Have you dreamed of adding a koi pond to your garden? Do you have a hankering to join the healthy microgreen trend without the lofty price tag from the grocery store or farmer’s market? Why not combine both interests in an aquaponic water garden? We’ve reviewed the best patio pond containers for water gardens this year, focusing on containers that would work well for growing hydroponic or water plants. Most of the options on our list suit plants due to practical limitations, but a few can accommodate fish as well. Keep that in mind when choosing the pond container that works for you.
A Quick Comparison of Our Favorites in 2024
The 9 Best Patio Pond Containers
1. Aquascape Aquatic Patio Pond Water Garden with Bamboo Fountain – Best Overall
Our best overall choice for patio pond containers for water gardens is the Aquascape Aquatic Patio Pond Water Garden with Bamboo Fountain. This pond adds an elegant Oriental touch to your garden with the included fountain. You can plant water lilies or other hydro-dwelling plants in the 5.5-gallon gray container and listen as the bamboo fountain steadily trickles water into the pond. The high-quality fiberglass gives the container an expensive appearance despite the average price.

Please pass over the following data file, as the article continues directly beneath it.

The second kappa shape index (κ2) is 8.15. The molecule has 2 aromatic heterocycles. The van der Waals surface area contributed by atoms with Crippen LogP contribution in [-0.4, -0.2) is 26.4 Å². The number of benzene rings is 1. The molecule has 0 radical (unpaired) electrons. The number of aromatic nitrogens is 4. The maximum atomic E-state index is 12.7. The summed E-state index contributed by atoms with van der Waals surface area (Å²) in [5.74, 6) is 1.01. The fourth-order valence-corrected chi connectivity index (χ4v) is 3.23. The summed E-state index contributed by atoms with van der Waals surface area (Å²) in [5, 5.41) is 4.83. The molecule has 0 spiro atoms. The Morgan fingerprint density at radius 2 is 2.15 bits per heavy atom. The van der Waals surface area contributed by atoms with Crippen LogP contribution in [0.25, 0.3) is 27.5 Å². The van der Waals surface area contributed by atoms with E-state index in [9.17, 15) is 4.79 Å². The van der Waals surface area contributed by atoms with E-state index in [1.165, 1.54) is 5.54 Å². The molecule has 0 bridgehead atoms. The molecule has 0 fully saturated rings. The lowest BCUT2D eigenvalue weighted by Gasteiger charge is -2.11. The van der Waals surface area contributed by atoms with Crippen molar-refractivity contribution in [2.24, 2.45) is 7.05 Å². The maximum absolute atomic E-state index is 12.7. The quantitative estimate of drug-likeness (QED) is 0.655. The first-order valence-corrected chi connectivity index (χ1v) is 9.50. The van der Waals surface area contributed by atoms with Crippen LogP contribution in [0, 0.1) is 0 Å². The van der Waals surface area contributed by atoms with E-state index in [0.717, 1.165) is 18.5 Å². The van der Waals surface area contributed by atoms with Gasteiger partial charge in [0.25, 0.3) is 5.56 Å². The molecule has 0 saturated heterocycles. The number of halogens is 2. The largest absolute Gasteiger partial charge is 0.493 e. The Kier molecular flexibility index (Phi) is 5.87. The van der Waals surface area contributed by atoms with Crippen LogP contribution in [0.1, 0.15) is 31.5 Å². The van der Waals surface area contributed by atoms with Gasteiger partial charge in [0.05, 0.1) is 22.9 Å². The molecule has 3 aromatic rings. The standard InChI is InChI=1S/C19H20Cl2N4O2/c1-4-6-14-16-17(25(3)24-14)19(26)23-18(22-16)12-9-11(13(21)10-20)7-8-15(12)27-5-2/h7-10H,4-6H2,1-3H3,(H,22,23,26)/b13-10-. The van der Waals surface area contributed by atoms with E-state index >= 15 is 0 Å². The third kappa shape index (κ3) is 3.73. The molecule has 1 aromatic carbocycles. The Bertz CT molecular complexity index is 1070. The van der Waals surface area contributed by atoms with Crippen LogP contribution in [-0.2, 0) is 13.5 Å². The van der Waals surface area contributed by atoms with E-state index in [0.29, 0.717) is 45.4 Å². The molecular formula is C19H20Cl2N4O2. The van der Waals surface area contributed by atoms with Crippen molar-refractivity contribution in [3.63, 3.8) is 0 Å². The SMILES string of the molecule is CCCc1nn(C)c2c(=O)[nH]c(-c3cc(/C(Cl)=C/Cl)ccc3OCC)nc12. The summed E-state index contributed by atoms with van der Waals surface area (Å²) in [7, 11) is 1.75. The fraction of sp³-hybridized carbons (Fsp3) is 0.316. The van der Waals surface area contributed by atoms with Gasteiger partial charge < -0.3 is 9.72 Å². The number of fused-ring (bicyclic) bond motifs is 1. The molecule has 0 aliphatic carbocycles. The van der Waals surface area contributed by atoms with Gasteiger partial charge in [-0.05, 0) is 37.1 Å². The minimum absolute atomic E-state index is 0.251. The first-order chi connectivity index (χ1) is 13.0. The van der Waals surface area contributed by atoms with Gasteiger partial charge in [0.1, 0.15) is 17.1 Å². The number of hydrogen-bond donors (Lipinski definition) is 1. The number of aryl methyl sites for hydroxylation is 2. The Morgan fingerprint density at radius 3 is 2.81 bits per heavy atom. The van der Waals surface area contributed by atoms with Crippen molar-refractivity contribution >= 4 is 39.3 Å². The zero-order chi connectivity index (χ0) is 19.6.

The Aquascape Aquatic Patio Pond doesn’t have as much space as many options on our list, so it’s not an ideal environment for fish. Additionally, there isn’t a water filtration system, so you probably don’t want to use it in areas prone to mosquitoes since the standing water may invite larvae. It’s an ideal planter for an indoor water garden year-round, or as an outdoor container in cooler weather.